Any public domain knowledge, or typically learned in classrooms, is not deemed to be regulated technological information. Neither are commercial details nor generic explanations of articles of protection. See a document from the Department of Defense Trade Controls: Getting Started with Defense Trade to help you determine if ITAR refers directly to you.

What are the sanctions for failing to comply with ITAR?

What happens if you disobey ITAR? We promise that this is a condition which you would rather avoid. ITAR breaches will result in penalties of $1 million or more per offense, as well as prison time and debarment (that means you risk your export license). Simply put, whatever the trouble of becoming compliant with ITAR, it’s considerably smaller than the consequences of not doing it! Today is the right time to call us at ISO Pros, to make sure you avoid any ITAR breaches.

On January 6, 2020, the US Department of State’s Directorate of Military Export Controls (“DDTC”) released a series of Frequently Asked Questions (“FAQs”) offering long-awaited information on the Foreign Traffic in Weapons Regulations (“ITAR”) registration and authorization conditions related to the delivery of security services abroad through natural US persons. This summarizes the main points below:

The FAQs explain that for a normal US individual to provide security services abroad, no registration with DDTC is needed, so long as it is the United States person that is also physically located outside of the US. Nonetheless, such a United States citizen will require DDTC permission until any security programs may be created, irrespective of whether it’s the assistance to be given inside or beyond the US. That is often the case of a United States contractor providing protection services to an international entity or through them. In some situations, DDTC may require security services that are provided by US natural persons to all foreign employers especially via general communications and pursuant for the relevant ITAR section.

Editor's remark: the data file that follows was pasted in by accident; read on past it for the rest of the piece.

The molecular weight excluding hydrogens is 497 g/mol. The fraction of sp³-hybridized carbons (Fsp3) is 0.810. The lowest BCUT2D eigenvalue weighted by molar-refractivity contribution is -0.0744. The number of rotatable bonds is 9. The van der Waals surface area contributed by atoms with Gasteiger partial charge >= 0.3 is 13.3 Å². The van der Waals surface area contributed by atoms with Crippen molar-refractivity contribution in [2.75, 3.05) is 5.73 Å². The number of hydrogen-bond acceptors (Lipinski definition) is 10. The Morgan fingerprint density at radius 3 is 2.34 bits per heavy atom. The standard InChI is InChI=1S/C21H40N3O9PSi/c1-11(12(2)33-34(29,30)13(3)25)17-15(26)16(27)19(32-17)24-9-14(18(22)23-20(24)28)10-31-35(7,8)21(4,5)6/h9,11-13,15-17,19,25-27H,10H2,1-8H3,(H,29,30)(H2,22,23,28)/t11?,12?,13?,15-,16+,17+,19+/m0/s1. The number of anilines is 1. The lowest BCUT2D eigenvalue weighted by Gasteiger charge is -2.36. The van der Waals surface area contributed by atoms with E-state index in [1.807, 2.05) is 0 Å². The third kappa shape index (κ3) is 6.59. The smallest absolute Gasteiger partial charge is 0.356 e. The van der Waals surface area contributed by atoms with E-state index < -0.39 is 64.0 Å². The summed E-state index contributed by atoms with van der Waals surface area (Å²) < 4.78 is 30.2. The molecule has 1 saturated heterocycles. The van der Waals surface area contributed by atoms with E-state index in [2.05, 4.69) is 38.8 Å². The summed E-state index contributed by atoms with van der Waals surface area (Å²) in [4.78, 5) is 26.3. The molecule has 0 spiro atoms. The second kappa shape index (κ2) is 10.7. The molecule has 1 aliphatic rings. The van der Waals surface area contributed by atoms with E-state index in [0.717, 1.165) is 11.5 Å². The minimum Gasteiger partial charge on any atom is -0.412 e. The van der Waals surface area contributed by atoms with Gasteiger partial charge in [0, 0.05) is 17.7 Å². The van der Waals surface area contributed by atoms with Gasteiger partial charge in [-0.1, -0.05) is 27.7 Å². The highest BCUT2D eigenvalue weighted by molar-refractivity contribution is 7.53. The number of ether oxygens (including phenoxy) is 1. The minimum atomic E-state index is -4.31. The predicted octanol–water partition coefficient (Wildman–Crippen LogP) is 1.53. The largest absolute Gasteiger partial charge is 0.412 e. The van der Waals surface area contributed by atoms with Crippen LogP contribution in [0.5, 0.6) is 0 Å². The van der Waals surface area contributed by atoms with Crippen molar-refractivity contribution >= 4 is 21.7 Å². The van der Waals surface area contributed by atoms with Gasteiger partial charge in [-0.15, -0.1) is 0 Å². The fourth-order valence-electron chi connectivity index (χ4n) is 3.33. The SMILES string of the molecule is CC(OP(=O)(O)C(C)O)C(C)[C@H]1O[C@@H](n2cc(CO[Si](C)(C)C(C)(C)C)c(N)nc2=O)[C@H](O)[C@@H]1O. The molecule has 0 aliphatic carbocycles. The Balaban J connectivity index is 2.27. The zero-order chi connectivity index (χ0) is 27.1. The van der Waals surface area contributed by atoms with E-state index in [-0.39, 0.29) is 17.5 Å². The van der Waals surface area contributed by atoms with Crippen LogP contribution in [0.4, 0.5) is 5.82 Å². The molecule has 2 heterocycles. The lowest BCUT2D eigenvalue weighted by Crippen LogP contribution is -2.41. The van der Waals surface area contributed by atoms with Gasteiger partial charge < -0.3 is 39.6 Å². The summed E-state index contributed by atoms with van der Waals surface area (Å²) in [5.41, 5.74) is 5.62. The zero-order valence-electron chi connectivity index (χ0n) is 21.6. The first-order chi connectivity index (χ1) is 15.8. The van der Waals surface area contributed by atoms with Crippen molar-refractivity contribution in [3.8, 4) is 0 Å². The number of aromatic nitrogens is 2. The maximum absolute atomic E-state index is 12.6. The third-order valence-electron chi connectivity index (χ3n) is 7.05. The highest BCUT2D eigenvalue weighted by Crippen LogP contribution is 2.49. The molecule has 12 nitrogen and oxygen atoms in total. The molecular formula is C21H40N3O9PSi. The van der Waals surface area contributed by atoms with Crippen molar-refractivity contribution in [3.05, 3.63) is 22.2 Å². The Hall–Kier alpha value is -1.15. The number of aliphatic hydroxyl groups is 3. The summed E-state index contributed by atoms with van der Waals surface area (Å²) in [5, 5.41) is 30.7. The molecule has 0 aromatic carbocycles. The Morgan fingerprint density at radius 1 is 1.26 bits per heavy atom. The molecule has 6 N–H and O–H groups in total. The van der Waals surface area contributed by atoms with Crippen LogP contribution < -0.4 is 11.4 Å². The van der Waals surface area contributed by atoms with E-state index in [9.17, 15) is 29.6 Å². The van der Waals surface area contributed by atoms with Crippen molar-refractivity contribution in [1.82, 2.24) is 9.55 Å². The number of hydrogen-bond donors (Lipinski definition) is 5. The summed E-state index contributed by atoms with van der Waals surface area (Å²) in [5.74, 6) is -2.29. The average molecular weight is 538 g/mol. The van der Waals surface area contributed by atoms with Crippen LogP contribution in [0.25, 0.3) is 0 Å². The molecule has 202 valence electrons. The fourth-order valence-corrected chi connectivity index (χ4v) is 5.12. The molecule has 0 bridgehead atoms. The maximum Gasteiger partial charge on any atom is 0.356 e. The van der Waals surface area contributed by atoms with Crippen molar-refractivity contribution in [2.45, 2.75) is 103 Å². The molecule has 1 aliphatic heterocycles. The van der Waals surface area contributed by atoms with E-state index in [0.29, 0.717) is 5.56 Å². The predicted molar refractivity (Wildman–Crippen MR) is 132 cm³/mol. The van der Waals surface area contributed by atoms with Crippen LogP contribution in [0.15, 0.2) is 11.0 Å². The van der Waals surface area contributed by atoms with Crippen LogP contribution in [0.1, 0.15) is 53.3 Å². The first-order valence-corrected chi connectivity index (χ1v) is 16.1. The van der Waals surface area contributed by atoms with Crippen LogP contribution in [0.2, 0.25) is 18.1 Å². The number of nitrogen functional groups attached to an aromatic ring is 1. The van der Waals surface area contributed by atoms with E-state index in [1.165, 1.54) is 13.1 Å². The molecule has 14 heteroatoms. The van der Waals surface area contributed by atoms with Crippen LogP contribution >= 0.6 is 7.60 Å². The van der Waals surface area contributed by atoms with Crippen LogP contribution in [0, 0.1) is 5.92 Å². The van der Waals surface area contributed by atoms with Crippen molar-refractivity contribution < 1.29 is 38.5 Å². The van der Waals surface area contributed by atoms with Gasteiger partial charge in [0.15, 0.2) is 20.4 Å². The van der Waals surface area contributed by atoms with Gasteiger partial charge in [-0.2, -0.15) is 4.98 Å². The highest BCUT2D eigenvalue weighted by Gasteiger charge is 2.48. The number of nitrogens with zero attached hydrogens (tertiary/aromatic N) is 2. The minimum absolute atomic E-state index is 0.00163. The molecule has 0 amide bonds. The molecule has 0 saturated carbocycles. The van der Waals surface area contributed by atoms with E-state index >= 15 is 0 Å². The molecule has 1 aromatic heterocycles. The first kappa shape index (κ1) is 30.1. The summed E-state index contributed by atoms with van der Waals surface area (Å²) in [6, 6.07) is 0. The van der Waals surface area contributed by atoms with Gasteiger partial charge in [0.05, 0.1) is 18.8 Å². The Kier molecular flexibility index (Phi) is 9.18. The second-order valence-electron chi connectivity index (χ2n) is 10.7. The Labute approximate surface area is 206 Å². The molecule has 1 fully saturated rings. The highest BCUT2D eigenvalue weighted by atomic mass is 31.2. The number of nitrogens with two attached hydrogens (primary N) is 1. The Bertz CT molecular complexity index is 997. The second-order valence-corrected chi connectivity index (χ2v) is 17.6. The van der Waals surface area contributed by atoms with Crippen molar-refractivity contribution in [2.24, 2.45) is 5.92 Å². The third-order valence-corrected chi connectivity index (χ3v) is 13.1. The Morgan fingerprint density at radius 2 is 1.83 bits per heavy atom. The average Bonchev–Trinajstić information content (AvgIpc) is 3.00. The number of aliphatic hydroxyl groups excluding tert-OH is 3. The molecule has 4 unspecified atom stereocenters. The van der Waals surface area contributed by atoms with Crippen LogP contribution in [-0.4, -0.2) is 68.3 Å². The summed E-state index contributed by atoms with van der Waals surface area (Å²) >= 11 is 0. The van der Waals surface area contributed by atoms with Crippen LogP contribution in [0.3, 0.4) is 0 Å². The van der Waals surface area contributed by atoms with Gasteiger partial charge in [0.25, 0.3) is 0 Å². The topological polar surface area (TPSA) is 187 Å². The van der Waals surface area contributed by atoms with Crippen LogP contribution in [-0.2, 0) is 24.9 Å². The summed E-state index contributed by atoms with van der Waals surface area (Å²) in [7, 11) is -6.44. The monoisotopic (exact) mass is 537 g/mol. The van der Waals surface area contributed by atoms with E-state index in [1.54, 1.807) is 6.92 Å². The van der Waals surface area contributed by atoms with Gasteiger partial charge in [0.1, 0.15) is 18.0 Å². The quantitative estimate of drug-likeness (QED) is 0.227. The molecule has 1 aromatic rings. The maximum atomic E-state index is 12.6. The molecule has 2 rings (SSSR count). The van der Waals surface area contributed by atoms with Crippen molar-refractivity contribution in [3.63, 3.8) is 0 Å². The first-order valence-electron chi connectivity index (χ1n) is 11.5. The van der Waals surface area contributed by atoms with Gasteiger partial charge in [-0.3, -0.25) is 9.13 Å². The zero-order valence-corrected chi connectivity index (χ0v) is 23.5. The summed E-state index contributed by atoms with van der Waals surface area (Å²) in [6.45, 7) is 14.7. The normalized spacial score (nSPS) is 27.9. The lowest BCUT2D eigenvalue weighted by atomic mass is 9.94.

All of the authorization shall be carried out for a total of four years, this is unless otherwise stated in the conditions of the authorization issued by the DDTC. While each foreign entity, including for a U.S. foreign contractor, may assist in promoting the filing of a request for authorization, the FAQs do make it very clear about the applicable compliance obligations which are imposed primarily on the U.S. natural person, this is rather than each specific foreign entity to which the U.S. natural person is to render the security facilities or for whom they are provided for.